Special to the Tribune-Star
When my children were young, I had a habit of annoying them. I didn’t do it on purpose, at least not in the beginning. Of course, their reaction was part of the fun — the eye-rolls, the shoulders hunched in embarrassment, their pretense of not knowing me. What did I do? I sang. A lot.
When one of them started to say something, I would jump in with a line from a song. Son would say, “Hey …” and I would sing, “… you, get off of my cloud!” Daughter would say, “Will you …” and I would interrupt, “… be there in my morning, will you be there in my night? Will you take whatever’s wrong and make it right?” They would roll their eyes and say, “Stop …” and I would follow with, “… in the name of love, before you break my heart. Think it oh-oh-ver. Think it oh-oh-ver.” In exasperation, they would chime in, “Hey, hey!” and I would break out in my favorite, “… Paula, I want to marry you some day!”
At one of my finest moments, I asked my son, Matt, to bring in the mail. He came back and said, “Here’s a letter and a bill.” I couldn’t help myself. I grabbed the bill and sang, “Bill, I love you so. I always will.” Matt just stood there while I sang the whole song. I even did a little dance as I finished. “Will you marry me, Bill? I’ve got the wedding bell blues. I’ve got the wedding bell blu-hoo-hoo-hoos!”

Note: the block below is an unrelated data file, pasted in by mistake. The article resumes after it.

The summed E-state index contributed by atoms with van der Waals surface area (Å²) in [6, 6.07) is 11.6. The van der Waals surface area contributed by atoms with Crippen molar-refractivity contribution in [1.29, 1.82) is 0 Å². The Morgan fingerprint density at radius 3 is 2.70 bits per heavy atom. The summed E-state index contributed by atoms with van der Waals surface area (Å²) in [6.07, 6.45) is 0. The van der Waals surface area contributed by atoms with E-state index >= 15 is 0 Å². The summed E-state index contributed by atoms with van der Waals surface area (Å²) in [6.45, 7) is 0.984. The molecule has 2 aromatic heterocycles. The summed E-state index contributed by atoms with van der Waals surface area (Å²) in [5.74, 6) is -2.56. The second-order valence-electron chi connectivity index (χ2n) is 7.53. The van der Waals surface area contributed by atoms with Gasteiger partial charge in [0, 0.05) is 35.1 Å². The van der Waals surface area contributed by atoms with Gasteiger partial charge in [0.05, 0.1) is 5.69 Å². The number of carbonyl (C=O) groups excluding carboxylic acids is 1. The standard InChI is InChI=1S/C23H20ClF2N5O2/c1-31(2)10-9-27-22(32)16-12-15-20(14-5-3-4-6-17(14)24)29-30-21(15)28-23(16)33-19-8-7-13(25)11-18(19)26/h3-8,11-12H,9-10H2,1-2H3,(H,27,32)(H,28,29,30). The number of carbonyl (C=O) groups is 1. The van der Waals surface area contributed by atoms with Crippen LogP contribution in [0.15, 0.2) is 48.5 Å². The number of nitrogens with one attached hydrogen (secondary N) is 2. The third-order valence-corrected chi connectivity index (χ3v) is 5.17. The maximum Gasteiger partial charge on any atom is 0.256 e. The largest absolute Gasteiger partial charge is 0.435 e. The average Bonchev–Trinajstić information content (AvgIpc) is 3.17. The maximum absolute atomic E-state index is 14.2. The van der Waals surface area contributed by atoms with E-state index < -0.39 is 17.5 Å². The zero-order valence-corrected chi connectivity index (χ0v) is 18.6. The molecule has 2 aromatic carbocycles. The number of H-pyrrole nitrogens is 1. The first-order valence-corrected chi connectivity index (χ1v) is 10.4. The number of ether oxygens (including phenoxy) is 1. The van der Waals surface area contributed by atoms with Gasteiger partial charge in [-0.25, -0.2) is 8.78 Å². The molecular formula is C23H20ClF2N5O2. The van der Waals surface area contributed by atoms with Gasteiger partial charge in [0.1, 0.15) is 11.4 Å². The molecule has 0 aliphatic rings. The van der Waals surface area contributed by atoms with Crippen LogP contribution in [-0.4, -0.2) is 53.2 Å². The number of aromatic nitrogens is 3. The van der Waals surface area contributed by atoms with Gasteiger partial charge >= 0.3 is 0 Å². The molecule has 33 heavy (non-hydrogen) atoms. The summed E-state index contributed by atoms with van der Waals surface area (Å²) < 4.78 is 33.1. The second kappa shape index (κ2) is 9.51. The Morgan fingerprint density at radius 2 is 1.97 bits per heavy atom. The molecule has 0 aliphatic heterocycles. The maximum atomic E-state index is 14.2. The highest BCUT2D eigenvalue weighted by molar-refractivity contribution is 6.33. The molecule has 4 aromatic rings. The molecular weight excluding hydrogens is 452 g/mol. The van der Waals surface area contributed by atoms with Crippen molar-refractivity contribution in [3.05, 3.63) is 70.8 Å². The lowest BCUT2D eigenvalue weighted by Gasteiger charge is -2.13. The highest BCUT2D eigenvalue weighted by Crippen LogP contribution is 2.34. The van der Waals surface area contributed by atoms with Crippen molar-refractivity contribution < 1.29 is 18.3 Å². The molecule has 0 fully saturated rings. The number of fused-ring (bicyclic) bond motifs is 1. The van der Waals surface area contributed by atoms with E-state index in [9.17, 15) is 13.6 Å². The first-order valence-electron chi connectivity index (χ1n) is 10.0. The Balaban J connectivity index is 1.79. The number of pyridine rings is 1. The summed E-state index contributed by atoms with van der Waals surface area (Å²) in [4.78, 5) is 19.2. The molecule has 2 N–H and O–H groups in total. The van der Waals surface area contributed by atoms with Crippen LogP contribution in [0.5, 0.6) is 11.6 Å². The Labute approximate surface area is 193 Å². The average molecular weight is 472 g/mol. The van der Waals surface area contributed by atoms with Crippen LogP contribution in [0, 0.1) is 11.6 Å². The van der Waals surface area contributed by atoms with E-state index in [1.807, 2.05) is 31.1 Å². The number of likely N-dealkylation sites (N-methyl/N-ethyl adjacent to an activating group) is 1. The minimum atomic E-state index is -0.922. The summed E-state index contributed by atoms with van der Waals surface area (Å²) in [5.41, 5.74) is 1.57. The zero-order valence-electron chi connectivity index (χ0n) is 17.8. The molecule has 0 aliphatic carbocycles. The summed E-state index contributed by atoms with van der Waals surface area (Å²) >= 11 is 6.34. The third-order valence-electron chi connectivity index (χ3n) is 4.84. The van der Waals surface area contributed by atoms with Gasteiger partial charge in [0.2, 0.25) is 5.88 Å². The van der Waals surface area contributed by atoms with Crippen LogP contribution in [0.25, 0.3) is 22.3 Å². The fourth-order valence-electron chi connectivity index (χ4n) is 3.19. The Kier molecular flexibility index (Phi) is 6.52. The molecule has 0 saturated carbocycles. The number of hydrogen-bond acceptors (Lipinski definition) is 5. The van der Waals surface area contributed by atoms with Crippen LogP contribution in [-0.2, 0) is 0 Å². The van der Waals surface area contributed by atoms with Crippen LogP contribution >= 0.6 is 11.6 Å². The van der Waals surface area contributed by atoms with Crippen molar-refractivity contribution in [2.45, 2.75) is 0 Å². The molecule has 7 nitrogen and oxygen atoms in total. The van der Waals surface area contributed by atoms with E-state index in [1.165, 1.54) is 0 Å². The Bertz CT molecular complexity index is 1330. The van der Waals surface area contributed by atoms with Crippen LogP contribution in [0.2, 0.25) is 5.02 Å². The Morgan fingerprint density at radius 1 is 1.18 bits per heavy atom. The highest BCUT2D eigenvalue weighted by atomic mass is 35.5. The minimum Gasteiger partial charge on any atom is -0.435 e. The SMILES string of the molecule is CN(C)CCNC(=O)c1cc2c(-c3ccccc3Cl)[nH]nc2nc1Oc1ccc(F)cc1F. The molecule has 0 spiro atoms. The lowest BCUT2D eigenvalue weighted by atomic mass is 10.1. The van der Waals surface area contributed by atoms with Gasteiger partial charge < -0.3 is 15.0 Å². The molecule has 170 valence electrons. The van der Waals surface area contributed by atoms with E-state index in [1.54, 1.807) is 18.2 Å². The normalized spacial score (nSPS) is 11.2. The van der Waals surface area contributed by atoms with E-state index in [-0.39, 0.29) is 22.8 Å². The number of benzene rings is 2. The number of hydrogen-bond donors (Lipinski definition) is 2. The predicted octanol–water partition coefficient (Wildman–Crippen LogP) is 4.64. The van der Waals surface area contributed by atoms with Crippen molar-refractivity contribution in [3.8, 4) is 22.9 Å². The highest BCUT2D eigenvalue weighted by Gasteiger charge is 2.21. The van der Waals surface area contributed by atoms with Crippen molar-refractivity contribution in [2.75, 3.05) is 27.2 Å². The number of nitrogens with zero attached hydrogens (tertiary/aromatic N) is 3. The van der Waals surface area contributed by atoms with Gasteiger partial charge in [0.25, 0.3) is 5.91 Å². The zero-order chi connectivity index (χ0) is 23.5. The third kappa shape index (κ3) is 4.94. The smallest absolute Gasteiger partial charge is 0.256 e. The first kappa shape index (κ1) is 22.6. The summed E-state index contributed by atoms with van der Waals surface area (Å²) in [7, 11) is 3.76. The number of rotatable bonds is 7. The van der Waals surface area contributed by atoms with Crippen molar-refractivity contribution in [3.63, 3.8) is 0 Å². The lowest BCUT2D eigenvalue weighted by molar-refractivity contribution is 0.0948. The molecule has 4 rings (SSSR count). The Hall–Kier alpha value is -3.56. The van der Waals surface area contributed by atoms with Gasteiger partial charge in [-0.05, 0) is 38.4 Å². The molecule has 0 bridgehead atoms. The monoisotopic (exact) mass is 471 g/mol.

Nowadays, I sing less of The Fifth Dimension and more hymns and worship choruses that add spiritual dimension to my life. But every once in a while, the old honery-ness comes rearing its annoying head.
For instance, when I sing, “Leaning On The Everlasting Arms,” I think “just till I can make it to my cane.” “Guide Me, O Thou Great Jehovah” … “for I have forgotten where I parked my car.” “My Hope Is In The Lord” … “but my teeth will soon be in a glass next to the bathroom sink.” “And Can It Be That I Should Gain” … “and gain and gain and gain again with each bite I take.” “Blessed Assurance” … “for that blessed insurance.” “He Hideth My Soul” … “but does he have to hide my car keys, too? “Blessed Quietness” … “is just because I can’t find my hearing aid.”
Some of the old hymns fill me with a certain gladness. I’m glad that “When We All Get To Heaven” and “The Roll Is Called Up Yonder,” I’ll be there. I’m glad that we can sing to God with our voices raised in praise, our faces lined with smiles, and our hearts filled with hope-filled laughter. And today, when we bury my stepfather, we will sing, “It Is Well With My Soul.”
So, all together, now, let’s sing: “I love you, Lord. And I lift my voice to worship You. Oh, my soul rejoice. Take joy, my King, in what You hear. May it be a sweet, sweet sound in Your ear.”
Verna Davis, speaker and writer, may be reached at email@example.com.